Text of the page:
In order to get this right, I had to check, and then re-check, the accuracy of at least 20,000 punctuation marks (a conservative estimate) from the manuscript and first edition – perhaps not the most exciting part of this project, but for me not entirely unexciting either. The fact is, this was a labour of love from start to end, motivated by my conviction that the restored Duke’s Children would enhance Trollope’s position in the literary pantheon. Yes, I will say it bluntly: I am a Trollope enthusiast. Which doesn’t mean I suspend critical judgment; I can talk exhaustively about his shortcomings, about what I think succeeds and doesn’t succeed in all his writings. Nonetheless, I do believe that Trollope deserves to be seen as one of the greatest novelists in the English language. Out of 47 novels, several dozen are thoroughly first-rate, as is his autobiography. Even his failures – and here perhaps we can include his travel books – are worth reading. North America (1862), for instance, is dull, but dull in the most fascinating way, as Trollope put his burgeoning career as a novelist on hold for close to a year to try to make amends for his mother’s Domestic Manners of the Americans.
It is in North America that Trollope takes some swipes at New York, and Central Park:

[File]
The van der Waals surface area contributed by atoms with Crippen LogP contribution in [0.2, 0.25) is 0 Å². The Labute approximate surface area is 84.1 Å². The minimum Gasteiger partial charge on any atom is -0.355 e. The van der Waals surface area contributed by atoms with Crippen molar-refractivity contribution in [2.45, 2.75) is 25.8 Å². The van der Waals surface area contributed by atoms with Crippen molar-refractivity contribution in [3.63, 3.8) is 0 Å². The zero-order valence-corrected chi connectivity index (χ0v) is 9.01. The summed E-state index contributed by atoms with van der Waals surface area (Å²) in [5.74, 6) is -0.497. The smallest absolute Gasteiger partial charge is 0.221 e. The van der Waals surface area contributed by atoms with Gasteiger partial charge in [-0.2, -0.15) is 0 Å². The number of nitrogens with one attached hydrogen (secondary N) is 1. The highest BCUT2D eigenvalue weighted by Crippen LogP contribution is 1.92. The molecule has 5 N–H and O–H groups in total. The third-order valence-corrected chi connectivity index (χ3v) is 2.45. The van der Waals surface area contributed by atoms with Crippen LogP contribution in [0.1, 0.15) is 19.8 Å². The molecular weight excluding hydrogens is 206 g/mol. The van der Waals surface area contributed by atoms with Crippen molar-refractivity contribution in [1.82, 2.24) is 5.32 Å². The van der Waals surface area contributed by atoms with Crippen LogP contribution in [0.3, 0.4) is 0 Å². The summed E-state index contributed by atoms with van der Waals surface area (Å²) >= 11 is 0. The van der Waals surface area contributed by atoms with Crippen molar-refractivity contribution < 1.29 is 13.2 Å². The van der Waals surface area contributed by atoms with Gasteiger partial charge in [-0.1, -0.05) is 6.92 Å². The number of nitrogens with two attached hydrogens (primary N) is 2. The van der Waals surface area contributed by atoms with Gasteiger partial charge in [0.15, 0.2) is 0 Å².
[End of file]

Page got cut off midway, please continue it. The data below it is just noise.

“But the glory of New York is the Central Park; – its glory in the minds of all New Yorkers of the present day. The first question asked of you is whether you have seen the Central Park, and the second is as to what you think of it. It does not do to say simply that it is fine, grand, beautiful, and miraculous. You must swear by cock and pie that it is more fine, more grand, more beautiful, more miraculous than anything else of the kind anywhere. Here you encounter, in its most annoying form, that necessity for eulogium which presses you everywhere. For, in truth, taken as it is at present, the Central Park is not fine, nor grand, nor beautiful. As to the miracle, let that pass …. The Central Park is good for what it will be, rather than for what it is”. [chapter 14]
It so happens that I live a few blocks from the Park, and some of my most glorious hours working on The Duke’s Children were spent there when the weather was mild. If I could speak directly to Anthony now, I’d say: I wish you could see Central Park now, all grown up; and I wish you could see your Duke’s Children, stout and healthy, just as you had always envisioned.